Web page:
u/hermionebutwithmath · 9 pointsr/xxfitness
  1. Use an app like Libra (android) or Happy Scale (iOS). They average out your weight (see more about this in the Hacker's Diet) and give you a trend line, which helps you to not worry about random fluctuations. Libra doesn't attach photos, but it also doesn't connect to anything. I still highly recommend MFP for calorie tracking, but I don't really log my weight on it.

  2. Amazon music on my phone. If you get bluetooth headphones, they'll usually have buttons you can use to control your music. I don't know how big your phone actually is, but you could always get a flipbelt and put it in there. I have a flipbelt and it will fit a phone with a 5" screen easily.

  3. Do you need GPS functionality? If so, I don't have any recommendations. However, I have owned a fitbit charge HR for about nine months (which you can get for <$100 if you look on ebay, etc.) and I highly recommend it, although it's still a good idea to keep track of your rate of weight loss to compare how your fitbit calorie burn compares to your actual TDEE.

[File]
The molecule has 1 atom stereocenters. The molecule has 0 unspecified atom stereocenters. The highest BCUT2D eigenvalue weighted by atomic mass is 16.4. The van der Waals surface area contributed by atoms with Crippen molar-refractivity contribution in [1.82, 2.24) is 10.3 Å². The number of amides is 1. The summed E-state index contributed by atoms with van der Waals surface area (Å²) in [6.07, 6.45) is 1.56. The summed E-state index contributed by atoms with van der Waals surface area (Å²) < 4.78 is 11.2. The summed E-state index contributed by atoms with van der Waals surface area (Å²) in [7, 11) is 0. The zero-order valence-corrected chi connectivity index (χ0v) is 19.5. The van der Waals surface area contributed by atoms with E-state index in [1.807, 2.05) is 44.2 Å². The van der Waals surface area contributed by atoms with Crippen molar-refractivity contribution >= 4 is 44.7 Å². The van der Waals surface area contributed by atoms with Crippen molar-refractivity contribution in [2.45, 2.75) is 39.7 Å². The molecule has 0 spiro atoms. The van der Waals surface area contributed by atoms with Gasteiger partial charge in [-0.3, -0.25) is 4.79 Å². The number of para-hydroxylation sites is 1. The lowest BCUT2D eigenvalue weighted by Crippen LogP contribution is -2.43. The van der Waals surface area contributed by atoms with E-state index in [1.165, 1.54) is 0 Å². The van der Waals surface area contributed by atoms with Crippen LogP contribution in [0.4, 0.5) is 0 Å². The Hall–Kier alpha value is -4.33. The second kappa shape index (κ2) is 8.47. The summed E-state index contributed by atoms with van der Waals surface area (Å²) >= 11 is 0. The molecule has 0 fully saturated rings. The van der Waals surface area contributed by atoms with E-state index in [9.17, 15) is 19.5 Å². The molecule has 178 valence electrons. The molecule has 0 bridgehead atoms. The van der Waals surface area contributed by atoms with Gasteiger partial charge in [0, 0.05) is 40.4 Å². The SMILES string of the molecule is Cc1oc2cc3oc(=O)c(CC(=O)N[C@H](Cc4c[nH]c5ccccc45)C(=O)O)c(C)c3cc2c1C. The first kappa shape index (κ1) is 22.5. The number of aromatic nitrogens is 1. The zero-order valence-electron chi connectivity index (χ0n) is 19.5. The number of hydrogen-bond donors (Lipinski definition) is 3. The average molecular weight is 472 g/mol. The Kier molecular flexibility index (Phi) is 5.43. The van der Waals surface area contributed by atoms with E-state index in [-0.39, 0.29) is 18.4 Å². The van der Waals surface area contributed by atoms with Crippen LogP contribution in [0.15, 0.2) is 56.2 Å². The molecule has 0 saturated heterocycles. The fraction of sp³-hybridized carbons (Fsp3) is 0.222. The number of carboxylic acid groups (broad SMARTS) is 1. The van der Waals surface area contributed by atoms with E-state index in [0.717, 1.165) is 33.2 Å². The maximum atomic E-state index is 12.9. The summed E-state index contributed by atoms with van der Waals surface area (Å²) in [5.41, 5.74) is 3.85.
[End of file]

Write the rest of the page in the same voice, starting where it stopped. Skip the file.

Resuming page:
4. I don't like most apps for tracking lifting workouts. I think they're a pain. I use this notebook off Amazon. Very easy to use.

    I can give you more advice on a routine if you tell me your goals. For a weight training beginner who's looking to get stronger, you can't get much simpler than Stronglifts 5x5. If you're interested in a little more hypertrophy work, something like Ice Cream Fitness 5x5 (basically Stronglifts + accessories) or any of the Strong Curves programs are also good.

    If you want a single trustworthy place to look for information about weight training and nutrition, I can't recommend strengtheory and anything written by Greg Nuckols highly enough. Very informative, clear, science-backed, no bullshit, and the Art and Science of Lifting ebooks, if you're willing to put down a little cash, are the best all-in-one resource for someone looking to "keep track of it all" that I know of.
u/pm-me-neckbeards · 6 pointsr/TwoXChromosomes

You look fine. But if you want to improve your shape, build some muscle.

Glute bridges, side laying abductions and squats will all fill out your hip area.

Look into the Strong Curves program perhaps? You gotta eat to build that muscle though.

It sounds like your problem goes deeper than just the shape of your body. Maybe youshould consider seeing a counselor too?